Nadia previously got into trouble soon because “sources” clamined that she had a lavish and loving relationship with the Romanian President. Things got even worse on that front when Panait, her rescuer, turned out to be unfaithfully married, and that they were more than just friends. But things wouldn’t be bleak forever.
Bart Conner had long waited for a chance to reunite with Nadia since he kissed her at the 1976 American Cup. And the chance came when he learned that Nadia was scheduled to appear on The Pat Sajak Show. Conner appeared as a special guest on the show and surprised his long lost friend with a bouquet of roses.
Her rocky start in the US had finally smoothed out. There was a film about her life being written and she was being asked to shoot commercial photos. Behind the scenes, however, Panati controlled every aspect of her life and took nearly every penny she earned. Nadia sank into depression. Just as all hope seemed lost, a light emerged from the darkness.
Nadia’s former coach, Bela Karolyi sensed something was wrong. He asked the Romanian ex-pat Alexandra Stefu for help. Stefu offered Panait $150,000 to meet him and Nadia in Montreal. The next morning, Panait left Nadia beat up and fled to Canada. Nadia Comaneci was finally free.
Nadia moved in with Stefu and began to rebuild her life. She and Bart Conner became best friends and started touring together on gymnastic all-star teams. On a tour, the horrible news came that Stefu had died in a tragic scuba diving accident. Nadia turned to Conner for support, and Conner offered Nadia a place to live.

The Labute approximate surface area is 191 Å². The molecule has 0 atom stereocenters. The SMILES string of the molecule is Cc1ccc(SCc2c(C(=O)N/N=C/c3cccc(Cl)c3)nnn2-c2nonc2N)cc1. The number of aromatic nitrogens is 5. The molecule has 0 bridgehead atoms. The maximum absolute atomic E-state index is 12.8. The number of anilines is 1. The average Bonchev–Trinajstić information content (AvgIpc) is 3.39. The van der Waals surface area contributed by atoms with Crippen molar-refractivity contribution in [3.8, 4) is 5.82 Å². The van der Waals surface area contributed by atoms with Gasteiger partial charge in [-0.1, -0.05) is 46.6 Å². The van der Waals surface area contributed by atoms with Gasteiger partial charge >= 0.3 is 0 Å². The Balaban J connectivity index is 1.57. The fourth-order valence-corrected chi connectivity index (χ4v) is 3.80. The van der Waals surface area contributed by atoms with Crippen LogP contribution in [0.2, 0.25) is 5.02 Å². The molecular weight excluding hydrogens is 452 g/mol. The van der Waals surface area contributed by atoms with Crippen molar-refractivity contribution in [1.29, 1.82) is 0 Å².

In Oklahoma, Nadia moved in with Conner and helped him set up a gym there. After years of living together, Conner proposed to Nadia in 1994. Two years later, they got married in an extravagant wedding in Romania, which was nationally televised. The entire country was given the day off work to celebrate. After all her hardships, Nadia was starting her life over.
After becoming an American citizen, Nadia was inducted into the Oklahoma Sports Hall of Fame, and now works closely with several charities, including the Special Olympics. She was also honored at Monticello’s 50th Annual Independence Day Celebration and Naturalization Ceremony, becoming the first athlete in the event’s history to give the keynote speech.
Apart from the Special Olympics, Nadia personally funded the Nadia Comaneci Children’s Clinic in Bucharest, aiming to provide low cost and free medical attention to children. She also co-runs with her husband the Bart Conner Gymnastics Academy, which is developing into one of the most prominent academies in the country.
Nadia had a close relationship with actress Katie Holmes, who was known primarily for being married to Tom Cruise. Katie Holmes made a 17-minute long film named Eternal Princess that told Nadia’s story from a different perspective.
As a full-time mother now, Nadia hasn’t let herself go physically. She regularly works out in the morning, doing 30 minutes of physical activity including cardio, stretching, and lifting weights. She once said, “idea of a good workout is something that fits easily into my lifestyle.”
Keeping up with the times, Nadia came out with Nadia’s Perfect 10-Gymnastics, a game for Android users that allows the player to act like a gymnast to get a perfect score. The cell phone application made her the first gymnast in history to make her own game.
Known for her clean and innovative technique, Nadia was the first gymnast to successfully perform a variety of different maneuvers. She’s also the only Olympic athlete to receive the Olympic Order twice, which is the highest honor given by the International Olympic Committee.